I went with the Js to the tip: my first time at this one. As I wasn’t in charge of the timing we didn’t get there until mid-morning, so even though access was controlled there were too many people for my liking. It’s a big airy outdoor space but we were corralled into small spaces, and the unmasked staff breathed up close, in my imagination assuming fire-breathing dragon proportions. Because I didn’t know the layout I couldn’t dart quickly to the right containers and be off. Not a nice experience, but at least there’s more space in the garage now.
Over-full charity shops have been refusing donations, so I continued my self-modernising and took to Facebook marketplace, which is surprisingly easy and effective. I made enough with two sales to pay the window cleaner yesterday - I feel the stirrings of an inner capitalist.
On the subject of which, in between jobs I am still reading about Stalin’s later years, currently the Great Terror, 1936-8. This makes me think of two things: firstly, that if the Soviets had not, when they invaded in 1940, killed my grandfather indirectly through overwork and deprivation, they might well have shot him, along with wife and son (my mother being safely out of the country), as he was a chief accountant and so, probably, a petit bourgeois, even though they lived pretty much hand to mouth. Secondly, I feel the suspicion that everyone was a spy and that one was never safe reflected in today’s fear of the virus, not knowing who has it and could be passing it on. Is it you? Or is it you? The resulting early hours knock at the door translates pretty smoothly into fever and cough.
The local Covid figures seem to be dropping again, against the national rise, but our council is nonetheless sending out warnings via Facebook against complacency.
Also in between labours, I have rediscovered my stash of jigsaws. I have started a 1000-piecer of butterflies; it seemed appropriate.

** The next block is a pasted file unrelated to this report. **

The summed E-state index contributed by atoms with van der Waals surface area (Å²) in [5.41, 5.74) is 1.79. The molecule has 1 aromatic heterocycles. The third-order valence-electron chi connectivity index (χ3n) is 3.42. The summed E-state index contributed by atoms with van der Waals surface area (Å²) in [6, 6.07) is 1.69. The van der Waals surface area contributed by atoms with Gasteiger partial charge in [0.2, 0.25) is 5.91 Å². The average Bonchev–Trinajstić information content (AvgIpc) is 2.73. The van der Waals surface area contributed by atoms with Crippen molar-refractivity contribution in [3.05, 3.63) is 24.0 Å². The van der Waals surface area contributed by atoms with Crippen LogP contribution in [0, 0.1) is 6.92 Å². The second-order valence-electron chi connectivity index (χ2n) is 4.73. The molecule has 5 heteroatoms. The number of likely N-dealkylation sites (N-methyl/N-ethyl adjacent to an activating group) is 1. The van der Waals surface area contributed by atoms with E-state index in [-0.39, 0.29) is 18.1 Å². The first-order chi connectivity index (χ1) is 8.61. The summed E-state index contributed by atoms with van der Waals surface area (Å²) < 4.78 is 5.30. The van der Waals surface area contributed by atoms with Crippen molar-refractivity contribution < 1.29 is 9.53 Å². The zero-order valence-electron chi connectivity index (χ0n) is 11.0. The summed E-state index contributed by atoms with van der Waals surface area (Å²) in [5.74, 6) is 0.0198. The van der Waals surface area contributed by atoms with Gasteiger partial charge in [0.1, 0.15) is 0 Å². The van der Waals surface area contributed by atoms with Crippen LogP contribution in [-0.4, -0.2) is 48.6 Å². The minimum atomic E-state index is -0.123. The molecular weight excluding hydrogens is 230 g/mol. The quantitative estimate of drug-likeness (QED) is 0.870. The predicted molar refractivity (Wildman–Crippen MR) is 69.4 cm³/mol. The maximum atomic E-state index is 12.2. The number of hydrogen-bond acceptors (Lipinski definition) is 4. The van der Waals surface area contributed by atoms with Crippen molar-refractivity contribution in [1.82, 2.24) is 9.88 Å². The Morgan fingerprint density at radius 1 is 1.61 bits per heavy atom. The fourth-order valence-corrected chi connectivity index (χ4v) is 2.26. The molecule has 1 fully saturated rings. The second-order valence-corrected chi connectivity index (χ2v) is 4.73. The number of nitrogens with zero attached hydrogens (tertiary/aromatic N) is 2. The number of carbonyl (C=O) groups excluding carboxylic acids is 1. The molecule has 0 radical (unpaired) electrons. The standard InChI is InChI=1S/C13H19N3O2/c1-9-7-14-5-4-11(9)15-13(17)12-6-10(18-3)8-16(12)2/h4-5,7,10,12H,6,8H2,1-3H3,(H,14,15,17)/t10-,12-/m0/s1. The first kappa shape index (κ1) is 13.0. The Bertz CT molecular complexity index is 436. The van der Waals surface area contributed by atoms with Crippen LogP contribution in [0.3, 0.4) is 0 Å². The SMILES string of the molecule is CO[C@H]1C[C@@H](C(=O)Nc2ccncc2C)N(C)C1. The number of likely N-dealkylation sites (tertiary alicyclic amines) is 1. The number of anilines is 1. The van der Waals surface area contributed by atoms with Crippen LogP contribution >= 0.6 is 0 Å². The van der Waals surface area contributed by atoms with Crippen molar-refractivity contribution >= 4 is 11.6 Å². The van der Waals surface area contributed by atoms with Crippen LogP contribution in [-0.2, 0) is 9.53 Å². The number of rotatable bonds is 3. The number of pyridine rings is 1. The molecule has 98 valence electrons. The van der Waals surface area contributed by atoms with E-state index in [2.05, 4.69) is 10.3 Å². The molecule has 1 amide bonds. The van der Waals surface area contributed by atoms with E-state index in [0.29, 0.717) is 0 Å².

The Rather Awful People have suddenly gone quiet. But it seems to me that in good weather many people feel compelled to shout: outdoor conversations could perfectly well be conducted in a sotto-er voce, with less energy expended, it seems to me.
Route to maternity unit sorted (checked for bumps as well as speed), tank filled, ready to go as and when.
Yesterday was J2’s birthday so I made him a bespoke mask (better than socks, n’est-ce pas?), with a top layer of manly denim and appropriately embroidered. I haven’t heard a dickybird from him so don’t know how it was received. But I was proud of it, so there.
I was delighted to see Mr Mowle making another appearance. He made my day. Catherine.
Hello From the Hudson Valley
Sue, New York
Over the past months, I have worked hard to create a fantasy bubble for myself in which I can think and live as free from daily virus worries as is possible while still trying to remain mentally aware of the outer world and what is happening. When something forces me out of my little world and physically the outer world it is is a big jolt.
I had that experience two days ago. I went to get a shingles shot (I have been waiting for nearly a year for the new improved wonder vaccine which had run out shortly after it had come out to rave reviews). I finally received a call that more of the vaccine was again available and that I could come in and have a shot... so I did… I went to a local branch of huge nationwide chemist where I had not been in a very long time. It felt so ominous and glum with all the partitions and caution signs and the guy who came out to give me my shot looked like he could have survived a nuclear explosion with all the protective gear he was wearing from head to toe. And there I was, with my lovely liberty print (reversible I might add) mask and bare arm and jangled nerves. I was told it was likely that I would develop flu like side effects for 2-3 days afterwards... side effects which are very much like COVID symptoms. That worried me. And sure enough, when I woke up the next morning I felt unwell. I told Wren, my dog, that we would have to skip our morning hike and I felt guilty. Of course once I got out of bed, had coffee and some toast I felt perfectly fine so I am sure I am a hypochondriac.